Chronic Inflammatory Demyelinating Polyneuropathy Information and Resources
WHAT IS CHRONIC INFLAMMATORY DEMYELINATING POLYNEUROPATHY?
THE NATIONAL INSTITUTES OF HEALTH
The National Institutes of Health have written the following about CIPD:
Chronic inflammatory demyelinating polyneuropathy (CIDP) is a neurological disorder characterized by progressive weakness and impaired sensory function in the legs and arms.
The disorder, which is sometimes called chronic relapsing polyneuropathy, is caused by damage to the myelin sheath (the fatty covering that wraps around and protects nerve fibers) of the peripheral nerves.
Although it can occur at any age and in both genders, CIDP is more common in young adults and in men more so than women.
It often presents with symptoms that include tingling or numbness (beginning in the toes and fingers), weakness of the arms and legs, loss of deep tendon reflexes (areflexia), fatigue, and abnormal sensations.
CIDP is closely related to Guillain-Barre syndrome and it is considered the chronic counterpart of that acute disease.
GBS CIDP INTERNATIONAL FOUNDATION
The GBS CIDP International Foundation share the following information about, What is Chronic Inflammatory Demyelinating Polyneuropathy:
Chronic Inflammatory Demyelinating Polyneuropathy (CIDP) is a rare disorder of the peripheral nerves characterized by gradually increasing sensory loss and weakness associated with loss of reflexes.
CIDP is caused by damage to the covering of the nerves, called myelin. It can start at any age and is more frequent in men than women.
The number of new cases per year of CIDP is about 1-2 per 100,000 people, but as the disease can be present in a person for years prior to diagnosis, the prevalence reflecting the accumulation of cases over time may be as high as 9 per 100,000 in some areas.
CIDP is not self-limiting or spontaneous. Left untreated, 30% of CIDP patients will progress to wheelchair dependence. Early recognition and proper treatment can avoid a significant amount of disability.
HOW IS CIDP DIAGNOSED?
These following tests, combined with a thorough health history and neurological exam, will help guide the physician to a CIPD diagnosis:
- An Electrophysiologic pattern of multifocal demyelination identified through an EMG/nerve conduction study
- Spinal Tap of elevated CSF (cerebral spinal fluid) protein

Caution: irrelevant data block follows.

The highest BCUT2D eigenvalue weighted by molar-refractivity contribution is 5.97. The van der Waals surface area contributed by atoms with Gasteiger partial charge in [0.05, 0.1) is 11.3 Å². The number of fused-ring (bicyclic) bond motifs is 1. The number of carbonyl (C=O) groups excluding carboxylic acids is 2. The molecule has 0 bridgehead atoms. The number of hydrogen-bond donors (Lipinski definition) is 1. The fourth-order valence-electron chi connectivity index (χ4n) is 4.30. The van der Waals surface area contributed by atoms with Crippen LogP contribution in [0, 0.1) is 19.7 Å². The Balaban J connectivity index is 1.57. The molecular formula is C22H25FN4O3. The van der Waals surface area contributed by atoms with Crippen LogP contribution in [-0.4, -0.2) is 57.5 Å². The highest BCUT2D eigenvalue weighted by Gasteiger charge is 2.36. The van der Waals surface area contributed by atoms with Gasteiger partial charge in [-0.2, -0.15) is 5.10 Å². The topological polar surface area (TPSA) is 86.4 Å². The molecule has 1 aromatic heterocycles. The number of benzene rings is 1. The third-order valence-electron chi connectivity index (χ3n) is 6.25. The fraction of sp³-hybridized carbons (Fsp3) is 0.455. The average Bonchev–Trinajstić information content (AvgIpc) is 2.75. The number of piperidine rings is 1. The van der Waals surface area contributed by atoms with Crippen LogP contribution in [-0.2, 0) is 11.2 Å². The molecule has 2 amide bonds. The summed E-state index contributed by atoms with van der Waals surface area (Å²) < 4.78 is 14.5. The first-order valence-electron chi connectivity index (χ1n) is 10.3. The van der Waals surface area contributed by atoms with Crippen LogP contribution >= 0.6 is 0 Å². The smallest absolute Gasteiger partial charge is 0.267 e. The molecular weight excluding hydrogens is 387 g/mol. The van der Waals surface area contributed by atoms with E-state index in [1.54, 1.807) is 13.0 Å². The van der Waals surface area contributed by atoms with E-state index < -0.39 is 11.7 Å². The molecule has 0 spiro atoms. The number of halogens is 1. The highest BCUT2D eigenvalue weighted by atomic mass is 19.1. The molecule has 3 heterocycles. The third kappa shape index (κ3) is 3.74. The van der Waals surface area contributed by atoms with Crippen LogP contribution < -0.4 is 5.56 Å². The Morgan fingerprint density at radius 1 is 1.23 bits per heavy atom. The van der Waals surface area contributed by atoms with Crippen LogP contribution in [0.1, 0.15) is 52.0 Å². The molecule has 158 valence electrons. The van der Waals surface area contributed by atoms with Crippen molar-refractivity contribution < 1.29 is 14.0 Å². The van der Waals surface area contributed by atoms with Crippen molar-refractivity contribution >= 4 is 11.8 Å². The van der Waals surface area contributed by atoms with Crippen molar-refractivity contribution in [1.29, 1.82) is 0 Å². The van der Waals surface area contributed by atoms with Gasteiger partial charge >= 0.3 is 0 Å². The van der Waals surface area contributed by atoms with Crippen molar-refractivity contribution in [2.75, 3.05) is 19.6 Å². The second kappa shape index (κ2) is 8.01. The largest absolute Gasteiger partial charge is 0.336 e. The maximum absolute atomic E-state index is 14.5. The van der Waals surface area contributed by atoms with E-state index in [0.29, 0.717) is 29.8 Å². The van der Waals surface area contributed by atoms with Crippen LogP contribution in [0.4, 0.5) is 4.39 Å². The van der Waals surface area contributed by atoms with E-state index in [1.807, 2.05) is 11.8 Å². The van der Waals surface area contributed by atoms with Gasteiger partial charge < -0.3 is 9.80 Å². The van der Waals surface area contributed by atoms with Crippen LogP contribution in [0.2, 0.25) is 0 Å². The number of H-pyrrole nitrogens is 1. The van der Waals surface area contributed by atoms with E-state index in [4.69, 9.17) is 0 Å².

- Nerve biopsy
WHAT ARE THE SYMPTOMS OF CIDP?
Regardless of the type of CIDP you may have, symptoms are usually the same.
The symptoms of CIDP can include:
- Tingling in your arms and legs
- Gradual weakening of your arms and legs
- Loss of reflexes
- Loss of balance and your ability to walk
- Loss of feeling in your arms and legs. The loss of feeling frequent begins with your inability to feel a pin prick
CHRONIC INFLAMMATORY DEMYELINATING POLYNEUROPATHY CIDP TREATMENT
IVIg may be a first-line therapy as a CIDP treatment. Intravenous immunoglobulin (IVIg) therapy and Plasmapheresis (plasma exchange) are effective in CIDP treatment.
Other CIDP treatment includes corticosteroids such as prednisone. Corticosteroids may be prescribed alone as a treatment or in combination with immunosuppressant drugs.
The body's muscle strength, function, and mobility may improve with Physiotherapy.
My CIPD EXPERIENCE
My body absorbs every chronic inflammatory disease known to humanity; CIPD is now in my landscape. Before children, I use to ski.
When I tried to ski four years ago, I collapsed. My sudden fall to the snow-packed mountain occurs because I cannot lift my left foot.
I also do not want another health issue; I hoped it would go away. It did not.
Years pass; my left leg often limps, especially when I am stressed. I should also note that shooting pain frequently radiates through both of my legs.
NEUROLOGIST DIAGNOSIS; MY CIPD DIAGNOSIS
After years of battling Cervical Dystonia, my health condition brings me to a Neurologist.
I want to note that this is not my first visit with this Neurologist. My neurological issues began with this expert medical about seven years ago.
Unfortunately, I was sick of being sick; it felt like I was always putting out a more massive health fire and I did not return for my follow up appointment.
With humility, I return to this Neurologist for an appointment. I need to know why my legs are sore and why they have begun to lose their feeling.
The Neurologist performs numerous neurological tests; a painful nerve biopsy provides an answer.
MY CIPD RARE DISEASE WORLD
When you include CIPD into my medical background, the situation screams, yes, inflammation!
My body is full of inflammation, and I know stress is a trigger.
CIPD SUPPORT GROUPS
Knowledge is power, so here are several CIPD, Guillain-Barre Support Groups and Resources:
CIPD Government Trails
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